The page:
To date, the assessment options for vertebrobasilar artery risk have significant drawbacks and as a whole have been unable to identify any particular factor that is useful for screening.61-62 Provocation tests in particular are problematic in that in several aspects, they replicate the risks associated with cervical manipulation by requiring the placement of the head and neck in extreme extension and rotation.63
A more extensive discussion of spontaneous arterial dissections, the proposed involvement of homocysteine, and means to determine homocysteine clinically has been published elsewhere. In addition, there is evidence presented to suggest that homocysteine levels may be lowered by folate, raising the possibility that a commonly available vitamin might be of utility in forestalling or preventing a potentially life-threatening condition.66
Cerebrovascular Accidents and Manipulation: Risk Factors to Consider
Although symptomatology of neck pain may mimic that of an incipient or ongoing VAD, the primary signal of arterial distress is a sudden onset of headache or neck pain patients often report is unlike any experienced previously. Signs and symptoms of actual vertebrobasilar ischemia that should be regarded as further suggestions of an impending vertebrobasilar artery event are the following:67
- Diplopia or other visual problems
- Dizziness: vertigo or lightheadedness
- Drop attacks
- Ataxia of gait
- Nausea, possibly with vomiting
When considering a patient for neck manipulation, a number of risk factors should be weighed carefully before treatment is considered:67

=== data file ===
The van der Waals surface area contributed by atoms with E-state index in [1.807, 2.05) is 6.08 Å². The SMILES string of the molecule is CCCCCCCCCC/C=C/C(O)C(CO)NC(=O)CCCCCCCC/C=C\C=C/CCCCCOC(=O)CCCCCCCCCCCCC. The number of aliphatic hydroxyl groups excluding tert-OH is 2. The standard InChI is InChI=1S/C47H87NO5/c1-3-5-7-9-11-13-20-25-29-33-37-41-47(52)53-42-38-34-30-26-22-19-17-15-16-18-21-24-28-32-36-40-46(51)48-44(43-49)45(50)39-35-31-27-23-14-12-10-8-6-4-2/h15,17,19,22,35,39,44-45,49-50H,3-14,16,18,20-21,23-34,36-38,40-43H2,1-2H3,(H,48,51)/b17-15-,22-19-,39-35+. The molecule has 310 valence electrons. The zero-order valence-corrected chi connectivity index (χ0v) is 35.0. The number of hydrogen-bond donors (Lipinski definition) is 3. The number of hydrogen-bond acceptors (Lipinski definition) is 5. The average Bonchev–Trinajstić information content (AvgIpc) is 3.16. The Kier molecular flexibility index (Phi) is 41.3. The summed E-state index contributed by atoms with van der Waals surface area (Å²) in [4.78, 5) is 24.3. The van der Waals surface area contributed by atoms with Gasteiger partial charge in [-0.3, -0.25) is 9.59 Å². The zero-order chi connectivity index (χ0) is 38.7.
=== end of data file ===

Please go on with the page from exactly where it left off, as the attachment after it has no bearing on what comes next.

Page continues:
- Dizziness, unsteadiness, giddiness, and vertigo
- Age <45
- Connective-tissue disease:
- Autosomal dominant polycystic kidney disease
- Ehlers-Danlos Type IV
- Marfan syndrome
- Fibromuscular dystrophy
- Recent infection, particularly upper-respiratory
Other Adverse Events
Despite numerous reports that have suggested spinal manipulation is capable of causing disk herniations and cauda equina syndrome (CES),68-71 estimates of the frequency of such events arising from spinal manipulations performed for any reason range from 1 in 1 million24,71 to 1 in over 100 million.72-73 A more recent systematic review of prospective and retrospective studies and review papers yielded a risk estimate of worsened disk herniation or CES to be less than 1 in 3.7 million, three to five orders of magnitude less than such accepted means of treating lumbar disk herniations as the use of NSAIDs or surgery.74
More minor and transient; events attending chiropractic manipulation have been reported in the literature. These have been of short duration, relatively infrequent, and rarely severe. A sampling of such incidents includes:
- Increased neck pain or stiffness75
- Headache and radiating pain76
- Lightheadedness, dizziness, fainting (incidence 16/1,000)15
- Headache, numbness, tingling in upper limbs (incidence 4/100)15
- Severe headache (case reports, pediatric)76
- Mid-back soreness (case reports, pediatric)76
- Musculoskeletal soreness77
- Tiredness, nausea, ringing in ears (incidence <8 percent)77
Flaws in the Medical Literature